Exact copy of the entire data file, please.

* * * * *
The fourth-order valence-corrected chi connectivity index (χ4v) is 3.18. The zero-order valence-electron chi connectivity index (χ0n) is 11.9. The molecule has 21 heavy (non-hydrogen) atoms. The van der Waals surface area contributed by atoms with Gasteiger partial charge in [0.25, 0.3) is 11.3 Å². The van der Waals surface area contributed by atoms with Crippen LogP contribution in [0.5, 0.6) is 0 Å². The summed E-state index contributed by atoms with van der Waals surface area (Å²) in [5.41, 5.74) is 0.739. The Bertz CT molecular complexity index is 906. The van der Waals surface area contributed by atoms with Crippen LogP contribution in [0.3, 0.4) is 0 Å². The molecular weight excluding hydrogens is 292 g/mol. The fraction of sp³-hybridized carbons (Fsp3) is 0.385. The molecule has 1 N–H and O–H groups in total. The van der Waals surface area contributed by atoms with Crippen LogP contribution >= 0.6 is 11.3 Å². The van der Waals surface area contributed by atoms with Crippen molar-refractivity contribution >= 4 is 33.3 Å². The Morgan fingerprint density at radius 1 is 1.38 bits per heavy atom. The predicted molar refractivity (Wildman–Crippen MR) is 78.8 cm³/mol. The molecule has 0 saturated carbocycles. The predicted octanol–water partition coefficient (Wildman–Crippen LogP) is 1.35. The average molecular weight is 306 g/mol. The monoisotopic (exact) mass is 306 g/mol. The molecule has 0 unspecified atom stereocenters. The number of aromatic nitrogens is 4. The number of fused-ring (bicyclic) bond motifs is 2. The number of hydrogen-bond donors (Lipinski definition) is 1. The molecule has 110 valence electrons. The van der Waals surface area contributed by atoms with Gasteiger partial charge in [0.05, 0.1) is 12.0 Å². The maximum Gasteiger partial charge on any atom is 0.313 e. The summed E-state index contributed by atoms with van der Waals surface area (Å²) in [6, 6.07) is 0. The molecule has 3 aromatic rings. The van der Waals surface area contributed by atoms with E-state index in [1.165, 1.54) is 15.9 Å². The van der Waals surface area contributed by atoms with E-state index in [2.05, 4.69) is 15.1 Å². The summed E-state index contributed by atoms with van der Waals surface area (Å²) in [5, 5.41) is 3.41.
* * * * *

The fourth-order valence-corrected chi connectivity index (χ4v) is 3.18. The zero-order valence-electron chi connectivity index (χ0n) is 11.9. The molecule has 21 heavy (non-hydrogen) atoms. The van der Waals surface area contributed by atoms with Gasteiger partial charge in [0.25, 0.3) is 11.3 Å². The van der Waals surface area contributed by atoms with Crippen LogP contribution in [0.5, 0.6) is 0 Å². The summed E-state index contributed by atoms with van der Waals surface area (Å²) in [5.41, 5.74) is 0.739. The Bertz CT molecular complexity index is 906. The van der Waals surface area contributed by atoms with Crippen LogP contribution in [0.3, 0.4) is 0 Å². The molecular weight excluding hydrogens is 292 g/mol. The fraction of sp³-hybridized carbons (Fsp3) is 0.385. The molecule has 1 N–H and O–H groups in total. The van der Waals surface area contributed by atoms with Crippen LogP contribution >= 0.6 is 11.3 Å². The van der Waals surface area contributed by atoms with Crippen molar-refractivity contribution >= 4 is 33.3 Å². The Morgan fingerprint density at radius 1 is 1.38 bits per heavy atom. The predicted molar refractivity (Wildman–Crippen MR) is 78.8 cm³/mol. The molecule has 0 saturated carbocycles. The predicted octanol–water partition coefficient (Wildman–Crippen LogP) is 1.35. The average molecular weight is 306 g/mol. The monoisotopic (exact) mass is 306 g/mol. The molecule has 0 unspecified atom stereocenters. The number of aromatic nitrogens is 4. The number of fused-ring (bicyclic) bond motifs is 2. The number of hydrogen-bond donors (Lipinski definition) is 1. The molecule has 110 valence electrons. The van der Waals surface area contributed by atoms with Gasteiger partial charge in [0.05, 0.1) is 12.0 Å². The maximum Gasteiger partial charge on any atom is 0.313 e. The summed E-state index contributed by atoms with van der Waals surface area (Å²) in [6, 6.07) is 0. The molecule has 3 aromatic rings. The van der Waals surface area contributed by atoms with E-state index in [1.165, 1.54) is 15.9 Å². The van der Waals surface area contributed by atoms with E-state index in [2.05, 4.69) is 15.1 Å². The summed E-state index contributed by atoms with van der Waals surface area (Å²) in [5, 5.41) is 3.41.